The sharply contrasting policies of B.C. and Alberta allow a comparison of what works and what doesn’t. A first, tentative report card on this natural experiment was produced last year in a study from Stanford University’s network on addiction policy (SNAP). Noting “a lack of policy innovation in B.C.,” where harm reduction has become the dominant policy approach, the report argues that in fact “Alberta is currently experiencing a reduction in key addiction-related harms.” But it concludes that “Canada overall, and B.C. in particular, is not yet showing the progress that the public and those impacted by drug addiction deserve.”

The report is admittedly an early analysis of these two contrasting approaches. Most of Alberta’s recovery homes are still under construction, and B.C.’s decriminalization policy is only a year old. And since the report was published, opioid death rates have inched higher in both provinces.

Still, the early returns do seem to favour Alberta’s approach. That should be regarded as good news. Society certainly has an obligation to try to help drug users. But that duty must involve more than offering addicts free drugs. Addicted people need treatment so they can kick their potentially deadly habit and go on to live healthy, meaningful lives. Dignity comes from a life of purpose and self-control, not a government-funded fix.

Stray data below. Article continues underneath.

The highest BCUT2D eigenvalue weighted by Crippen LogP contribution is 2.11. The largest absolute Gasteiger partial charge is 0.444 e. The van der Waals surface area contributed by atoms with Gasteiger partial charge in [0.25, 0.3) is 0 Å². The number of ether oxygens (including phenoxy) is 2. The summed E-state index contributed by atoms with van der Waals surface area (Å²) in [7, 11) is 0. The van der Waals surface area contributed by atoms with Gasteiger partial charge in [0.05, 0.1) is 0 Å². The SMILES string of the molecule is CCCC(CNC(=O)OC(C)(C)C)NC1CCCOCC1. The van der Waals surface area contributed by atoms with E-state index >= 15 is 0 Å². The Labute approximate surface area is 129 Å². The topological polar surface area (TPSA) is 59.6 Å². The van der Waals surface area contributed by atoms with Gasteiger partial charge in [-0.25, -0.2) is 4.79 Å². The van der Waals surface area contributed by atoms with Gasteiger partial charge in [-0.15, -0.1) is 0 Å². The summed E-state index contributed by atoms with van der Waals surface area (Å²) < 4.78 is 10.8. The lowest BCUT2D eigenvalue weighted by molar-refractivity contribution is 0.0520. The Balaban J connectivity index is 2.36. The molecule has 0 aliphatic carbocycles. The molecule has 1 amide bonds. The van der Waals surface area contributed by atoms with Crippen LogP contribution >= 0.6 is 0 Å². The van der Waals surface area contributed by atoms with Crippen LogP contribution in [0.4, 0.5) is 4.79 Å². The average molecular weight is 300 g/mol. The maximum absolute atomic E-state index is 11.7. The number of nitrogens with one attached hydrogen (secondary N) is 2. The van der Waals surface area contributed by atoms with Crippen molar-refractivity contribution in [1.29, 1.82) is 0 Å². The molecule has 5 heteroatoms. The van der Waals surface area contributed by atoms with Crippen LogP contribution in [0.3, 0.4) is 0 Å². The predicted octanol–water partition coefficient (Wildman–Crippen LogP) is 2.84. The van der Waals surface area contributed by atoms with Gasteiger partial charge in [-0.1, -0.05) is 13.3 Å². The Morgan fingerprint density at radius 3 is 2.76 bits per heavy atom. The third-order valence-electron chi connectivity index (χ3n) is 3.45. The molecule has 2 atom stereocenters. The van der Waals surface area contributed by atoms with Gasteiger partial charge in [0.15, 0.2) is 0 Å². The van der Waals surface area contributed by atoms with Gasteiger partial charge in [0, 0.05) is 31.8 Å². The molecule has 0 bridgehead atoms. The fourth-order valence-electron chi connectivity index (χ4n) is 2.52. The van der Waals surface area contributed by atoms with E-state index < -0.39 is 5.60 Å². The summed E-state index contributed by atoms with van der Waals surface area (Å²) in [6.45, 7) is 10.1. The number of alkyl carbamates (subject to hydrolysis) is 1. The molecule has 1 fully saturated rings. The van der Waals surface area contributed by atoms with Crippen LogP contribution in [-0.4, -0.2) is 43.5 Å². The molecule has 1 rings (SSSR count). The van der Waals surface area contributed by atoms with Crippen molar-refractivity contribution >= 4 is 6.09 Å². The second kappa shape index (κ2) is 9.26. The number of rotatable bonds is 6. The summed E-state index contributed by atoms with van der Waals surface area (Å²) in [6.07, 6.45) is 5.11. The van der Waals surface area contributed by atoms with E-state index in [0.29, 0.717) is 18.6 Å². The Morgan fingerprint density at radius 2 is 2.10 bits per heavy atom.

Susan Martinuk is a senior fellow at the Frontier Centre for Public Policy and author of the 2021 book Patients at Risk: Exposing Canada’s Health Care Crisis. A longer version of this article recently appeared at C2CJournal.ca.

Continue Reading

Community

$1,000,000 boost from province for upgrades at Red Deer’s Centre for Social Impact

Published on

BIG BROTHERS BIG SISTERS OF RED DEER RECEIVES $1,000,000 CFEP GRANT IN SUPPORT OF THE CENTRE FOR SOCIAL IMPACT

Youth HQ is proud to announce that Big Brothers and Big Sisters of Red Deer and District has been awarded $1,000,000 through the government of Alberta Community Facility Enhancement Program (CFEP) for the purpose of facility upgrades to the Centre for Social Impact.

The Centre for Social Impact (CSI) is an inspiring place where charities and non-profits can
collaborate; a place centrally located where families can readily access a variety of supports and
services; and a place where organizations can share resources and minimize operating costs.